Rome Travel Guide

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Thursday, June 2, 2022

Bill Viola brought to you by an insurance company

A newly restored space in Rome. Palazzo Bonaparte (not to be confused, as we almost did, with the Napoleonic Museum) is in a palazzo where at least some of the Bonaparte family lived, on Piazza Venezia, at the beginning of via del Corso (tucked in a corner behind which wraps the Palazzo Pamphilj).

Above, the poster for the Viola exhibit, a video
still from his "Martyrs" series, this one "Water."
 

The current shows are two: the renowned US video artist, Bill Viola, and the Italian sculptor known as Jago, who is described as a "rock star" for his popularity.  Jago will have to wait another day for our visit. We went for Viola, whose work we've admired for years. 

Above, from "The Path (Going Forward by Day)"


The Viola exhibit includes 15 works, and therefore is one of the larger collections of his work in one place. It was curated by his wife. Kira Perov. It's hard to get photos of videos in the darkened rooms, though Bill was successful with a couple. (A good description and review of the exhibit is here: https://www.juliet-artmagazine.com/en/icons-of-light-bill-iola-in-rome/ )


The Viola videos in this show have one characteristic in common: they are slow-moving in the extreme. One can watch for five minutes and nothing appears to happen. And then it does. 

Although we have not yet seen the Jago exhibit, his work seems to share with Viola's a concentration on the body.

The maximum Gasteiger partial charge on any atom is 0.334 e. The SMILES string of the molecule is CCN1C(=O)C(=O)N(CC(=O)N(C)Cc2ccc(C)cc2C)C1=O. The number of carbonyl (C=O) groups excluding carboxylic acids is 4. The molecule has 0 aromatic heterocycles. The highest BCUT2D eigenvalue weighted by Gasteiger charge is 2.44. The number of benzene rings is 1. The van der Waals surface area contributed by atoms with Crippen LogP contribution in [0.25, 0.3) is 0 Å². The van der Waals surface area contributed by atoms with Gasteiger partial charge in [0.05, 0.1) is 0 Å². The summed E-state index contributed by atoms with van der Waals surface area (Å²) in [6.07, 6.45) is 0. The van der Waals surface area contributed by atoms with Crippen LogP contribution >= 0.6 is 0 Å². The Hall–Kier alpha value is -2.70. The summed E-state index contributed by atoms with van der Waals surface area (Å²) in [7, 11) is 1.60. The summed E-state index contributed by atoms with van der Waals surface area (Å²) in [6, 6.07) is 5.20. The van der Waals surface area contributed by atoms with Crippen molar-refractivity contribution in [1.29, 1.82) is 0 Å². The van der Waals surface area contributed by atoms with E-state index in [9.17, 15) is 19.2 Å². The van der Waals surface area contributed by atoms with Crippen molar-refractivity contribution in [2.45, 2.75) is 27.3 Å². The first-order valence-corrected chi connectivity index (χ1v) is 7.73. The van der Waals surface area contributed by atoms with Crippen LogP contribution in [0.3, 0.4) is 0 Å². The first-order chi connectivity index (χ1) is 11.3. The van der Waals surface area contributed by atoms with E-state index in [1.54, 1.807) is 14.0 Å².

Because of the darkened rooms for the Viola show, one cannot get a good look at the restored palazzo. We could see the floors are glass - designed so one can see (if the rooms weren't so dark) the elaborate painted and inlaid floors without tromping on them. The Palazzo Bonaparte Web site has some 360 degree views of the rooms.

A view of the Palazzo
Bonaparte's ground floor



The Web site also has an informative timeline (in Italian and in English) of what this palazzo "saw" over its two centuries on this famous piazza - from 1657 when it was first being built - through the creation of the Italian state, the beginning of gas lighting (it was the first palazzo so lit in Rome), World War I,  the building of the monument to King Vittorio Emanuele II, Fascism, World War II, and the post-war epoch. 

As in other art spaces in Rome, capitalism is at work here. The owner of the building - and the restorer - is Generali Group, an Italian insurance conglomerate, the largest in Italy and among the top ten largest insurance companies in the world. They've teamed up with a cultural behemoth that knows how to mount and run shows: Arthemisia.  The Palazzo's gallery space opened in October 2019 with an exhibit of Impressionist work, which closed in June 2020. The current shows, which opened in March, are the ones to follow, after a period of quiescence caused by Covid.

Cutbacks in government funding for the arts, the lack of a history of individual contributions to not-for-profits, and Covid--all have contributed to a shrinking of the Rome contemporary art world. The capitalists are to be applauded for filling in some of the gaps, much as I think their doing so creates a host of issues, including the obvious demonstration of inequality of income, and their control over what is shown. The Fondazione Sorgente and the Palazzo Merulana are two Rome examples. A Los Angeles example is a gallery opened by the Marciano brothers who made their money with Guess Jeans. It closed when the workers tried to unionize, to underscore my point about control.



Above and below right, two stills from the "Fire" video in the "Martyrs" series.

In the meantime, I'm going to enjoy the art that the capitalists are bringing to us, even if they are making us pay for it. Tickets for each of the Viola and Jago shows are 15 Euro, 20 Euro for both shows at the same time (with a host of "reductions"). From our experience, you do not need to book in advance.  Ticket, days and hours (open every day, for many hours) information here.


Dianne


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